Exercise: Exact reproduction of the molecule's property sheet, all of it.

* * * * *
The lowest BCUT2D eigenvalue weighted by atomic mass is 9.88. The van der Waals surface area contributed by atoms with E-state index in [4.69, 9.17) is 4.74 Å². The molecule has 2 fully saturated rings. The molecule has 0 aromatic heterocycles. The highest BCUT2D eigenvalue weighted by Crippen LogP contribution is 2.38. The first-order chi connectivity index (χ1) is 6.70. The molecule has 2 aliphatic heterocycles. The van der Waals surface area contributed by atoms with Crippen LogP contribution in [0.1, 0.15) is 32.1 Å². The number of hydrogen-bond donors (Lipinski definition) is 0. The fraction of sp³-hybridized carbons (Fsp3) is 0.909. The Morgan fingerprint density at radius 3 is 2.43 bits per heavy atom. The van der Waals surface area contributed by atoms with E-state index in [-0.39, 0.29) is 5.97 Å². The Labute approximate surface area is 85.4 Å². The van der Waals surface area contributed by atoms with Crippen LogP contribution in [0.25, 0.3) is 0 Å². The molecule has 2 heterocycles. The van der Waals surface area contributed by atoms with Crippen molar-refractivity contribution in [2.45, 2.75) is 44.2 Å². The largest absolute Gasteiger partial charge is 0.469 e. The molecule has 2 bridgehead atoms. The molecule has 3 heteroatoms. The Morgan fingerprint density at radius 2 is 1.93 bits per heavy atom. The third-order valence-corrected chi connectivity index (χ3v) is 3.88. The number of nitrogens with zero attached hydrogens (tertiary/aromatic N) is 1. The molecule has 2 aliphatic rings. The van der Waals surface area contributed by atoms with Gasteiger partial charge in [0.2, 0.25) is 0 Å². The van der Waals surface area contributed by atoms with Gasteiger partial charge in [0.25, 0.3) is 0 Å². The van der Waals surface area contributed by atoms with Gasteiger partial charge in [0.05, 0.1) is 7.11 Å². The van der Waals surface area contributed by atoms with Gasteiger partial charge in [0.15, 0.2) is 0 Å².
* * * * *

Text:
The lowest BCUT2D eigenvalue weighted by atomic mass is 9.88. The van der Waals surface area contributed by atoms with E-state index in [4.69, 9.17) is 4.74 Å². The molecule has 2 fully saturated rings. The molecule has 0 aromatic heterocycles. The highest BCUT2D eigenvalue weighted by Crippen LogP contribution is 2.38. The first-order chi connectivity index (χ1) is 6.70. The molecule has 2 aliphatic heterocycles. The van der Waals surface area contributed by atoms with Crippen LogP contribution in [0.1, 0.15) is 32.1 Å². The number of hydrogen-bond donors (Lipinski definition) is 0. The fraction of sp³-hybridized carbons (Fsp3) is 0.909. The Morgan fingerprint density at radius 3 is 2.43 bits per heavy atom. The van der Waals surface area contributed by atoms with E-state index in [-0.39, 0.29) is 5.97 Å². The Labute approximate surface area is 85.4 Å². The van der Waals surface area contributed by atoms with Crippen LogP contribution in [0.25, 0.3) is 0 Å². The molecule has 2 heterocycles. The van der Waals surface area contributed by atoms with Crippen molar-refractivity contribution in [2.45, 2.75) is 44.2 Å². The largest absolute Gasteiger partial charge is 0.469 e. The molecule has 2 bridgehead atoms. The molecule has 3 heteroatoms. The Morgan fingerprint density at radius 2 is 1.93 bits per heavy atom. The third-order valence-corrected chi connectivity index (χ3v) is 3.88. The number of nitrogens with zero attached hydrogens (tertiary/aromatic N) is 1. The molecule has 2 aliphatic rings. The van der Waals surface area contributed by atoms with Gasteiger partial charge in [0.2, 0.25) is 0 Å². The van der Waals surface area contributed by atoms with Gasteiger partial charge in [0.25, 0.3) is 0 Å². The van der Waals surface area contributed by atoms with Gasteiger partial charge in [0.05, 0.1) is 7.11 Å². The van der Waals surface area contributed by atoms with Gasteiger partial charge in [0.15, 0.2) is 0 Å².